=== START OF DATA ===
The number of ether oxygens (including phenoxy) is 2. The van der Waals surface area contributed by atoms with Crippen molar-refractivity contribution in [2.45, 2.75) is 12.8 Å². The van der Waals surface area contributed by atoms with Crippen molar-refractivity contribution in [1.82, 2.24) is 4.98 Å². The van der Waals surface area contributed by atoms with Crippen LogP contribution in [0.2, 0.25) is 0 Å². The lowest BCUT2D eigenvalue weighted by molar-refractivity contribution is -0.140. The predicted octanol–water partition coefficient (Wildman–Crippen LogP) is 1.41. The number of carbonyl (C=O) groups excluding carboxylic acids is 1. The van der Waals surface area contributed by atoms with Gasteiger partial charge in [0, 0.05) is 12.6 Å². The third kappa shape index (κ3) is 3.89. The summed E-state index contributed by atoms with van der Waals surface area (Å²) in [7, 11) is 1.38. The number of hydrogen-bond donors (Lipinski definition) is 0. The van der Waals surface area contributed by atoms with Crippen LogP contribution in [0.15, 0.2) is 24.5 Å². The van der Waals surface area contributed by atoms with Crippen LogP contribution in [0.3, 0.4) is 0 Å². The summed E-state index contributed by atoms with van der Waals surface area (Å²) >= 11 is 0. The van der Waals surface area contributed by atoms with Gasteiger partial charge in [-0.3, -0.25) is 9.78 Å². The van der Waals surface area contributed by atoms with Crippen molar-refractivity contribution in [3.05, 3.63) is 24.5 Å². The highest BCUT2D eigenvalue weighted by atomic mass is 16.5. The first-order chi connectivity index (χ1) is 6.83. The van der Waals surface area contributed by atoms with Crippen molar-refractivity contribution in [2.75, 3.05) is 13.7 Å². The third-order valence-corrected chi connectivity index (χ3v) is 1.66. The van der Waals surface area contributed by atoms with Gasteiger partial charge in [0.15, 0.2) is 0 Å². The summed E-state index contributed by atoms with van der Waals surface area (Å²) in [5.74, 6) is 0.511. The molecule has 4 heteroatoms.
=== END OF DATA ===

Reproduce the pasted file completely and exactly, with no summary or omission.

The number of ether oxygens (including phenoxy) is 2. The van der Waals surface area contributed by atoms with Crippen molar-refractivity contribution in [2.45, 2.75) is 12.8 Å². The van der Waals surface area contributed by atoms with Crippen molar-refractivity contribution in [1.82, 2.24) is 4.98 Å². The van der Waals surface area contributed by atoms with Crippen LogP contribution in [0.2, 0.25) is 0 Å². The lowest BCUT2D eigenvalue weighted by molar-refractivity contribution is -0.140. The predicted octanol–water partition coefficient (Wildman–Crippen LogP) is 1.41. The number of carbonyl (C=O) groups excluding carboxylic acids is 1. The van der Waals surface area contributed by atoms with Gasteiger partial charge in [0, 0.05) is 12.6 Å². The third kappa shape index (κ3) is 3.89. The summed E-state index contributed by atoms with van der Waals surface area (Å²) in [7, 11) is 1.38. The number of hydrogen-bond donors (Lipinski definition) is 0. The van der Waals surface area contributed by atoms with Crippen LogP contribution in [0.15, 0.2) is 24.5 Å². The van der Waals surface area contributed by atoms with Crippen LogP contribution in [0.3, 0.4) is 0 Å². The summed E-state index contributed by atoms with van der Waals surface area (Å²) >= 11 is 0. The van der Waals surface area contributed by atoms with Gasteiger partial charge in [-0.3, -0.25) is 9.78 Å². The van der Waals surface area contributed by atoms with Crippen molar-refractivity contribution in [3.05, 3.63) is 24.5 Å². The highest BCUT2D eigenvalue weighted by atomic mass is 16.5. The first-order chi connectivity index (χ1) is 6.83. The van der Waals surface area contributed by atoms with Crippen molar-refractivity contribution in [2.75, 3.05) is 13.7 Å². The third-order valence-corrected chi connectivity index (χ3v) is 1.66. The van der Waals surface area contributed by atoms with Gasteiger partial charge in [0.15, 0.2) is 0 Å². The summed E-state index contributed by atoms with van der Waals surface area (Å²) in [5.74, 6) is 0.511. The molecule has 4 heteroatoms.